Honestly, the safest place for jewelry is on your person. Wearing a gold chain or a bracelet will not make you a target, and you will be infinitely more secure than if you tuck the bag into your purse. Thieves and pickpockets will be watching to see who comes out of a store with some tiny bag in ribbons. The important thing, again, is to be aware and alert. If you decide to wear the jewelry out of the store, (even if it isn’t for you, remember safety) tell them. They will assist you and they’ll still give you all the lovely wrappings and bags.
They are used to tourists and they are so accommodating and gracious. Every time you look at your beautiful piece of jewelry it will make you smile to know you bought it at the most famous jewelry location on the planet.
Italians have mastered the delicate balance of Just Enough. They are able to push right to the line that blurs gaudy and good taste. (This is why they are among the most fashionable humans on the planet, yes?) The Negroni is no different. It is, as is much Italian fashion, bold, yet somehow simplistic, colorful yet classic, clean and vibrant at once.
Yes. The Negroni is an Italian original through and through. One of the best parts about this drink it that is truly is a triumvirate of taste. Each one of the three components is played off the others. Made with equal parts of gin, Campari and sweet vermouth, the Negroni takes three liquors that can stand well enough on their own, and somehow make them…..better. Elevated.
The legend of the Negroni originates in Florence. She is one of the city’s greatest contributions to the world. The story goes that Fosco Scarselli, the bartender at the Caffe’ Casoni, obliged the Count Camillo Negroni when he asked him to add more of a punch to his cocktail, the Americano. (Don’t you think they should call it the Scarselli? He was gipped!) Scarselli changed out the soda water and instead, substituted it with gin, creating the first Negroni. Garnished with a bit of orange it becomes a metaphor for the Arno River at sunset. It is dark with color. It has shimmers of light and it is rich and deep. In fact, sunset is the best time to enjoy a Negroni. It is a true Italian Aperitivo, designed to open the palate to prepare you for the dinner that will follow. Don’t go to Florence, (or any part of Italy for that matter) without having a Negroni. Once you’ve had one there, each time you enjoy that unique flavor anywhere else in the world, you will be in Italy again.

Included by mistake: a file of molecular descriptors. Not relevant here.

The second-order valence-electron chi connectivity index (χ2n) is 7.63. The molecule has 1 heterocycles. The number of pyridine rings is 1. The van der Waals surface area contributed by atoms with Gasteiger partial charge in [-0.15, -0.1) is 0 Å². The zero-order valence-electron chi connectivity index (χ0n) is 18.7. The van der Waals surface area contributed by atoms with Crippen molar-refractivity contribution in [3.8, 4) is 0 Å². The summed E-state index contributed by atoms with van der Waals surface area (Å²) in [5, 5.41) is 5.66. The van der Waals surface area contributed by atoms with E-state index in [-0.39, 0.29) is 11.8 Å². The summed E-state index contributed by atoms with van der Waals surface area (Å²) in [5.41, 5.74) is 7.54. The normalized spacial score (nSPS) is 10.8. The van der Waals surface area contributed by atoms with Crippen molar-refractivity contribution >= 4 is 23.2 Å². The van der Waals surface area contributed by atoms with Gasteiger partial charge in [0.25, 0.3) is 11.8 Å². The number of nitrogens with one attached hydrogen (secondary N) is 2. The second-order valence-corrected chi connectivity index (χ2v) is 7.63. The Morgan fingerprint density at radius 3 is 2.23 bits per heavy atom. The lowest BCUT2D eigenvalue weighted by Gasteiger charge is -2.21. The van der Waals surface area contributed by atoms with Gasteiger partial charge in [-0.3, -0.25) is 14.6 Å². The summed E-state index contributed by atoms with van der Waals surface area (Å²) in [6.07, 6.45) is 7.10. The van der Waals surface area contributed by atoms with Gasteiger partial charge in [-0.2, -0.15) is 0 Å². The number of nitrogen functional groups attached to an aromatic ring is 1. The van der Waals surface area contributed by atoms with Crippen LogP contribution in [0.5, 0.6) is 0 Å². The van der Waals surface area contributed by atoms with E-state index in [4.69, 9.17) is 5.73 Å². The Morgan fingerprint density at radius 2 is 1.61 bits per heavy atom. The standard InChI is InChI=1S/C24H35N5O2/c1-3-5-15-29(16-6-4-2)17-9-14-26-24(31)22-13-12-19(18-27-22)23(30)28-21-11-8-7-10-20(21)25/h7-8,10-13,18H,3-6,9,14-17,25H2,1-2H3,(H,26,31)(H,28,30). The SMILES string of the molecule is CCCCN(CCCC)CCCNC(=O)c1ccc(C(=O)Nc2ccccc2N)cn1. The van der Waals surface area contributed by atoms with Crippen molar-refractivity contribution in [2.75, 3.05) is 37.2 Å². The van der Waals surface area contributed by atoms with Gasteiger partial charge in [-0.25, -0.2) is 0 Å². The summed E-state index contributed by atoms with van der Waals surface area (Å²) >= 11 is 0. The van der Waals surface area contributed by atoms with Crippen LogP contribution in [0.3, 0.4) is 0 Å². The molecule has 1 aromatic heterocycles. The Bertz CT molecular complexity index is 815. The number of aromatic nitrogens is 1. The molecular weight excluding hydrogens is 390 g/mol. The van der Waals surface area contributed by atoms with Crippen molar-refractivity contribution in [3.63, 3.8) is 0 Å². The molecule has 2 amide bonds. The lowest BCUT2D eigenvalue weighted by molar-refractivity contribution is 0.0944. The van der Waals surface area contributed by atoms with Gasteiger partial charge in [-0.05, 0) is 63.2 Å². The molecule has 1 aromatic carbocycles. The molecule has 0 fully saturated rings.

- 2 ounces of Sweet Vermouth
- 2 ounces of gin
- 2 ounces of Campari, (or any type of bitters)
- orange wedge
Combine the liquor into a shaker filled with ice. Shake well. Serve immediately over ice with the orange garnish.